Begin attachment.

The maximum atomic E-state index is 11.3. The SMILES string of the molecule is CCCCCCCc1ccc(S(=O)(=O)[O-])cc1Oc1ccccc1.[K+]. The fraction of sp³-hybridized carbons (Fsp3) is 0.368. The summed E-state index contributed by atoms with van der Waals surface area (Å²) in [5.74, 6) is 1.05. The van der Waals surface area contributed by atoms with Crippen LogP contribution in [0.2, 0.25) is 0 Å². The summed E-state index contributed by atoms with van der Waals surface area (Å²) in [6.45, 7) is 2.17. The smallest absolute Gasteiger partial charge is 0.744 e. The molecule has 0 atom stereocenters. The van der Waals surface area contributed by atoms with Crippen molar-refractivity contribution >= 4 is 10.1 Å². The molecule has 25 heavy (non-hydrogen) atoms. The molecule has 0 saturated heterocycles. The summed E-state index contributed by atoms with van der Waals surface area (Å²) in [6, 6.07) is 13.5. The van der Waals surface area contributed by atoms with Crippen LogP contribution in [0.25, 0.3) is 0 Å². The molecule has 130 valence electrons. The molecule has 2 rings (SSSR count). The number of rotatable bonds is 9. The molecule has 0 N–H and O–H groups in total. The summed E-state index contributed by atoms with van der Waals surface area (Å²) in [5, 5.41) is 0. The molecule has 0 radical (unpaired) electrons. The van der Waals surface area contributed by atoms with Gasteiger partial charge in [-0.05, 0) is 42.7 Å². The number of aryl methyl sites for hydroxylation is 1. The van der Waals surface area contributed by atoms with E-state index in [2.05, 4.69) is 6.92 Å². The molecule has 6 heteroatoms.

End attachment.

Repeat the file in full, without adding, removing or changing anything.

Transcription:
The maximum atomic E-state index is 11.3. The SMILES string of the molecule is CCCCCCCc1ccc(S(=O)(=O)[O-])cc1Oc1ccccc1.[K+]. The fraction of sp³-hybridized carbons (Fsp3) is 0.368. The summed E-state index contributed by atoms with van der Waals surface area (Å²) in [5.74, 6) is 1.05. The van der Waals surface area contributed by atoms with Crippen LogP contribution in [0.2, 0.25) is 0 Å². The summed E-state index contributed by atoms with van der Waals surface area (Å²) in [6.45, 7) is 2.17. The smallest absolute Gasteiger partial charge is 0.744 e. The molecule has 0 atom stereocenters. The van der Waals surface area contributed by atoms with Crippen molar-refractivity contribution >= 4 is 10.1 Å². The molecule has 25 heavy (non-hydrogen) atoms. The molecule has 0 saturated heterocycles. The summed E-state index contributed by atoms with van der Waals surface area (Å²) in [6, 6.07) is 13.5. The van der Waals surface area contributed by atoms with Crippen LogP contribution in [0.25, 0.3) is 0 Å². The molecule has 130 valence electrons. The molecule has 2 rings (SSSR count). The number of rotatable bonds is 9. The molecule has 0 N–H and O–H groups in total. The summed E-state index contributed by atoms with van der Waals surface area (Å²) in [5, 5.41) is 0. The molecule has 0 radical (unpaired) electrons. The van der Waals surface area contributed by atoms with Gasteiger partial charge in [-0.05, 0) is 42.7 Å². The number of aryl methyl sites for hydroxylation is 1. The van der Waals surface area contributed by atoms with E-state index in [2.05, 4.69) is 6.92 Å². The molecule has 6 heteroatoms.